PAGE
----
City Harvest is New York City’s largest food rescue initiative, saving 75 million pounds of food this year and delivering it, free of charge, to hundreds of food programs and organizations across the five boroughs, including the Center for Recovery and Wellness. City Harvest’s partnership with our Community Food Program began back in 2012, when it was called the “Brown Bag” and was located on East 10th Street at the original Pride Site residential location. The Brown Bag was founded only a couple of years earlier by John Gordon, CRW’s Associate Executive Director for Clinical Programs, and Keithie Lawrence, Director of Community and Recovery Services. While working at CRW, they identified the need to distribute food to our neighbors on the Lower East Side.
Gail Brennan, CRW’s Volunteer Coordinator, first became involved with the Community Food Program as a volunteer in the spring of 2020. Gail started as a part time employee in December 2020 and took charge of the Community Food Program full-time in March 2021.
Gail has since developed a close relationship with City Harvest and Dawn Bridgeford, their Program Operations Manager. Dawn works directly with CRW and other community organizations to coordinate the delivery of donated groceries. “I work with all of our partner agencies, but my focus is primarily the ones that receive local donations,” Dawn explains. “I work directly with them to make sure that they are getting the right food at the right time.
“Gail came in and got things organized in a way that we were able to help her build her program. It’s set up in a way that people can come right up and ask for information. She makes people feel welcome and she’s a diligent, hard worker. Such a pleasure to work with her.”
Gail has made some key changes to make it a better experience for community members to pick up food. One of the biggest changes is the implementation of the Plentiful app in March 2021, which allows people to sign up for a specific time slot to receive food and to check in with a volunteer when they arrive. Instead of clients waiting in one big line, they now wait in a specific line designated and assigned for their time slot. To deal with the increased need for volunteers associated with the new Plentiful system, Gail has started recruiting more volunteers using Volunteer Match, the Educational Alliance volunteer recruitment network, and John Jay College and the Hunter College Red Cross Club.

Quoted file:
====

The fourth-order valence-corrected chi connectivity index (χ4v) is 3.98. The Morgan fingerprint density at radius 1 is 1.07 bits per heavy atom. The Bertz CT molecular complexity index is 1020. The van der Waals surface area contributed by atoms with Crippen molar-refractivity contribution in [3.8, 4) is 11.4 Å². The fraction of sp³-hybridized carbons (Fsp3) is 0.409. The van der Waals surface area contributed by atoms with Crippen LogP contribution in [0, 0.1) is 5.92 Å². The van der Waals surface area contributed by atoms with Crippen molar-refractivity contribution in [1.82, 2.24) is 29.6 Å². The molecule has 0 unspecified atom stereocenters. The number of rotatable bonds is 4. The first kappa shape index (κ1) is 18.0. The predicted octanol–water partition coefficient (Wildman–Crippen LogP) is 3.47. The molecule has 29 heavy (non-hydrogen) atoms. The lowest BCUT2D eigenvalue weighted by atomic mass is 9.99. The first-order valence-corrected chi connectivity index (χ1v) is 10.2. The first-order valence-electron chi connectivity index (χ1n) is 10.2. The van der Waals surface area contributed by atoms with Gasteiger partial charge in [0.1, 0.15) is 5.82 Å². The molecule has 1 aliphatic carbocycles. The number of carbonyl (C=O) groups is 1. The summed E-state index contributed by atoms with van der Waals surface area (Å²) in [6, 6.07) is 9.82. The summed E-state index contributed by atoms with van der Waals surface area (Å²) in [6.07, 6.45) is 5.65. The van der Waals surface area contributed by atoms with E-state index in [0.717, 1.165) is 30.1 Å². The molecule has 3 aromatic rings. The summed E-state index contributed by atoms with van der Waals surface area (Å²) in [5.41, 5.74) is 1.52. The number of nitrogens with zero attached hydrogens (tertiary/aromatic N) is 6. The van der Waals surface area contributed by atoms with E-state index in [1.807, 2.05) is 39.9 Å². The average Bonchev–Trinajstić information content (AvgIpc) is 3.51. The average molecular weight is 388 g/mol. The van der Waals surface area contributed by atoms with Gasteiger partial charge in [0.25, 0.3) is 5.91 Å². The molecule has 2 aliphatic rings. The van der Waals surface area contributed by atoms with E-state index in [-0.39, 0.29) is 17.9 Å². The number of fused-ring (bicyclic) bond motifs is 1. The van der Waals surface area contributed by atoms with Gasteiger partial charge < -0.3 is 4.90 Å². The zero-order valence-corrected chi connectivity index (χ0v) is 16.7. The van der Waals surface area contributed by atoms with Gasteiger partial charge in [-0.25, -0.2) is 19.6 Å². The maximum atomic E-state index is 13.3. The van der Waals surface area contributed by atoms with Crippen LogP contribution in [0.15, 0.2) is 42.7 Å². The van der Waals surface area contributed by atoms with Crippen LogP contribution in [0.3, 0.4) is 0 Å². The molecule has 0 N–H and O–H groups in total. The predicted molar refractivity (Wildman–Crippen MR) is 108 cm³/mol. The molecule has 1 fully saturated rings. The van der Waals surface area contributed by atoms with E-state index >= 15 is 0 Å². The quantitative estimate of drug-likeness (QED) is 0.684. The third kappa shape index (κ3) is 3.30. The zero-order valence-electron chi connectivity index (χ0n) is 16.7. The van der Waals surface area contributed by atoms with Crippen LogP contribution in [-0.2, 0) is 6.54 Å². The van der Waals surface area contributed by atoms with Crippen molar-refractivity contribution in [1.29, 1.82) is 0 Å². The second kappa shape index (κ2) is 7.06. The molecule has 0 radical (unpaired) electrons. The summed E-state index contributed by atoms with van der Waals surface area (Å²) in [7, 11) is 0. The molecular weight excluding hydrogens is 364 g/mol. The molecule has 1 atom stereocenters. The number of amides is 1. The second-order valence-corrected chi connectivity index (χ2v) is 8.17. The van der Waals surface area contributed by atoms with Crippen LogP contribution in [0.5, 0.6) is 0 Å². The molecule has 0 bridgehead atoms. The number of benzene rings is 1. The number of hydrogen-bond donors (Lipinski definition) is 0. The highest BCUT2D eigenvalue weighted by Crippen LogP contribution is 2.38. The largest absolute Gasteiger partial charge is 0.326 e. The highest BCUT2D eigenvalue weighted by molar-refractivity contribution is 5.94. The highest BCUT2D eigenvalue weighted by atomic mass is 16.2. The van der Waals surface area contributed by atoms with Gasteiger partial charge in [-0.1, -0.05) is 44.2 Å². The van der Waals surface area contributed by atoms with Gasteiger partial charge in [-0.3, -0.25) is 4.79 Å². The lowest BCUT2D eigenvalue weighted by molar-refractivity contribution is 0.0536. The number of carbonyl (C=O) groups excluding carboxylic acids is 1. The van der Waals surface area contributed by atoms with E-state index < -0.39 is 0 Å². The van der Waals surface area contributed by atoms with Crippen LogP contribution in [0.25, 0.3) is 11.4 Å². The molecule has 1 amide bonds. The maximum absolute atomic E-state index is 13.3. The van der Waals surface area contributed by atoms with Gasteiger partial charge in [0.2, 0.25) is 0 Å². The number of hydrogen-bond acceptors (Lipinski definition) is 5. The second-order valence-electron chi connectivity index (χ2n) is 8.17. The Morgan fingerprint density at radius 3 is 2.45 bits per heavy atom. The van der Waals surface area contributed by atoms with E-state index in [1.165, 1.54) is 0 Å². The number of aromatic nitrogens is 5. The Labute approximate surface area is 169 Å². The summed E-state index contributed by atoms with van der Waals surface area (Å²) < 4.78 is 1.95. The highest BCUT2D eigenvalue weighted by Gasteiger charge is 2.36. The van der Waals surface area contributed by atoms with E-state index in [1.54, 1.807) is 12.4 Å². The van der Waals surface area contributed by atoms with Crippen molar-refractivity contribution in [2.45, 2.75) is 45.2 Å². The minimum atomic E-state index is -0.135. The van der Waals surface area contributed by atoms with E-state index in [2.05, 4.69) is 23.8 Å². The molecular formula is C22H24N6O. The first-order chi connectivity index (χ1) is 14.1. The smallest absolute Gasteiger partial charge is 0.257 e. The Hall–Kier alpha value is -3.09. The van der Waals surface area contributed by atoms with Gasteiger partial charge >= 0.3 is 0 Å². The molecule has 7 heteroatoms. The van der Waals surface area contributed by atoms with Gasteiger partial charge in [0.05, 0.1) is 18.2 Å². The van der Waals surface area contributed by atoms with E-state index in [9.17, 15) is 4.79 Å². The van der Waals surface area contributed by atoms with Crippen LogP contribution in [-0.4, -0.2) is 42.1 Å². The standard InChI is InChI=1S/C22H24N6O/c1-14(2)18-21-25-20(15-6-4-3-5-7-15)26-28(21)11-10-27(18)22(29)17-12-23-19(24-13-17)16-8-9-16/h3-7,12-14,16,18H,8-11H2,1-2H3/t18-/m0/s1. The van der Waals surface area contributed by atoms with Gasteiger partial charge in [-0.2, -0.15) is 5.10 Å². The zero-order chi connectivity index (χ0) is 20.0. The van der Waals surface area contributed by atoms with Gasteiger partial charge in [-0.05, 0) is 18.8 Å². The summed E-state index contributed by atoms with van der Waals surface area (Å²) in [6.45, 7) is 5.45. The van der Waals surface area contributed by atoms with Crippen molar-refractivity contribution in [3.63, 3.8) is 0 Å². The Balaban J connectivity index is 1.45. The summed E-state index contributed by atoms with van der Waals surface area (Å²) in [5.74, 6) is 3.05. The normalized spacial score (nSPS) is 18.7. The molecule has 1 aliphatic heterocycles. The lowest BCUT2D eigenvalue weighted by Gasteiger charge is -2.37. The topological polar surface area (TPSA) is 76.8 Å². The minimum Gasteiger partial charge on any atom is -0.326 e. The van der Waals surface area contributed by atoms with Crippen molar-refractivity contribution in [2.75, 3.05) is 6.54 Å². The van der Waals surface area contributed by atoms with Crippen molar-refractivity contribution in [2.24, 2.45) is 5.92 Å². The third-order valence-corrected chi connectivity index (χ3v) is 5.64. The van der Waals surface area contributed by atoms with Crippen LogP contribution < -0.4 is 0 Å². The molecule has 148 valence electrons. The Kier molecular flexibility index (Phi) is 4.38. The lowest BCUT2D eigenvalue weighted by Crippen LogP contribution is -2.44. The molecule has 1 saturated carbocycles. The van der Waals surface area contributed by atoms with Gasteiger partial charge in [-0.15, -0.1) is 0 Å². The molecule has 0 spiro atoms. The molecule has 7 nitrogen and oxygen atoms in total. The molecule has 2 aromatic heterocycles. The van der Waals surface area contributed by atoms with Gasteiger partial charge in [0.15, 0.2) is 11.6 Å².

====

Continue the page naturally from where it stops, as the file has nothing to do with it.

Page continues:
Although COVID-19 presented acute challenges to feeding the hungry, City Harvest rose to the occasion, moving 300 million pounds during the pandemic to the five boroughs. “We’re still dealing with the aftermath of COVID and seeing high levels of participation in food pantries. Prices have increased and that in combination with supply chain issues has made things more challenging. We’ve had to pivot a lot and change our methods because of COVID. But I think we’ve adapted really well, almost seamlessly in a lot of ways. I’m really proud to be a part of an organization that can do that,” said Dawn.
Demand for our services at the Community Food Program has continued to grow. In all of 2021, CRW gave out around 12,500 bags of food, and this year in 2022 distributed that many bags between January and the end of October. Volunteers hand out an average of 300 bags each week. In any given month, 600 – 700 unique individuals pick up food.
The Community Food Program is made possible by all of our dedicated volunteers who help distribute the groceries each week. Volunteering offers people a chance to give back to the community while meeting other like minded people. Brooke, a current Junior at the New School who used to live nearby, has been volunteering consistently since the beginning of 2022.
“The community of volunteers is super welcoming and nice,” says Brooke. “Everybody’s here to just help out and work, but you also get to know the people that come by to get food every week. They’re very sweet [and] this is a nice community, just people trying to help.” Brooke also said that her participation catalyzed her interest in learning more about food insecurity as a structural issue in NYC and has inspired her to pursue a degree in Urban Studies.
To learn more about the Community Food Program and volunteering, please visit the Community Food Program website.